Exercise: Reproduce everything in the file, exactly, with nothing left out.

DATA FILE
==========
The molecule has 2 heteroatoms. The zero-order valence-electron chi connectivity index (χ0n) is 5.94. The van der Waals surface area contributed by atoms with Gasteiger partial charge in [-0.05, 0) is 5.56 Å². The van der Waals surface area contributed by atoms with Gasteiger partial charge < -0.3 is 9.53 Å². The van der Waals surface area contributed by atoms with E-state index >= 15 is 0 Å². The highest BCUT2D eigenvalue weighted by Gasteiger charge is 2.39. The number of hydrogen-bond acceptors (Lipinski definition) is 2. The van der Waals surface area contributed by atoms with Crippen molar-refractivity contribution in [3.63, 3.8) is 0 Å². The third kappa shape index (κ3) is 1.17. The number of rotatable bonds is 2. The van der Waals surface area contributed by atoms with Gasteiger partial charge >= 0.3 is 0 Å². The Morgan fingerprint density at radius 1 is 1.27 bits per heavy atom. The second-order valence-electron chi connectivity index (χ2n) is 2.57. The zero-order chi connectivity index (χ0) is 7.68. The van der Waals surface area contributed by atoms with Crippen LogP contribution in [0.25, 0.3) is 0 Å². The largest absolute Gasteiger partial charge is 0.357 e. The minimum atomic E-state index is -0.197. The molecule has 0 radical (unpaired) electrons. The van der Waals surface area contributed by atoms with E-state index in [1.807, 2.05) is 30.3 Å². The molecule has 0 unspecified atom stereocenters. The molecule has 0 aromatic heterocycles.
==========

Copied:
The molecule has 2 heteroatoms. The zero-order valence-electron chi connectivity index (χ0n) is 5.94. The van der Waals surface area contributed by atoms with Gasteiger partial charge in [-0.05, 0) is 5.56 Å². The van der Waals surface area contributed by atoms with Gasteiger partial charge < -0.3 is 9.53 Å². The van der Waals surface area contributed by atoms with E-state index >= 15 is 0 Å². The highest BCUT2D eigenvalue weighted by Gasteiger charge is 2.39. The number of hydrogen-bond acceptors (Lipinski definition) is 2. The van der Waals surface area contributed by atoms with Crippen molar-refractivity contribution in [3.63, 3.8) is 0 Å². The third kappa shape index (κ3) is 1.17. The number of rotatable bonds is 2. The van der Waals surface area contributed by atoms with Gasteiger partial charge >= 0.3 is 0 Å². The Morgan fingerprint density at radius 1 is 1.27 bits per heavy atom. The second-order valence-electron chi connectivity index (χ2n) is 2.57. The zero-order chi connectivity index (χ0) is 7.68. The van der Waals surface area contributed by atoms with Crippen LogP contribution in [0.25, 0.3) is 0 Å². The largest absolute Gasteiger partial charge is 0.357 e. The minimum atomic E-state index is -0.197. The molecule has 0 radical (unpaired) electrons. The van der Waals surface area contributed by atoms with E-state index in [1.807, 2.05) is 30.3 Å². The molecule has 0 unspecified atom stereocenters. The molecule has 0 aromatic heterocycles.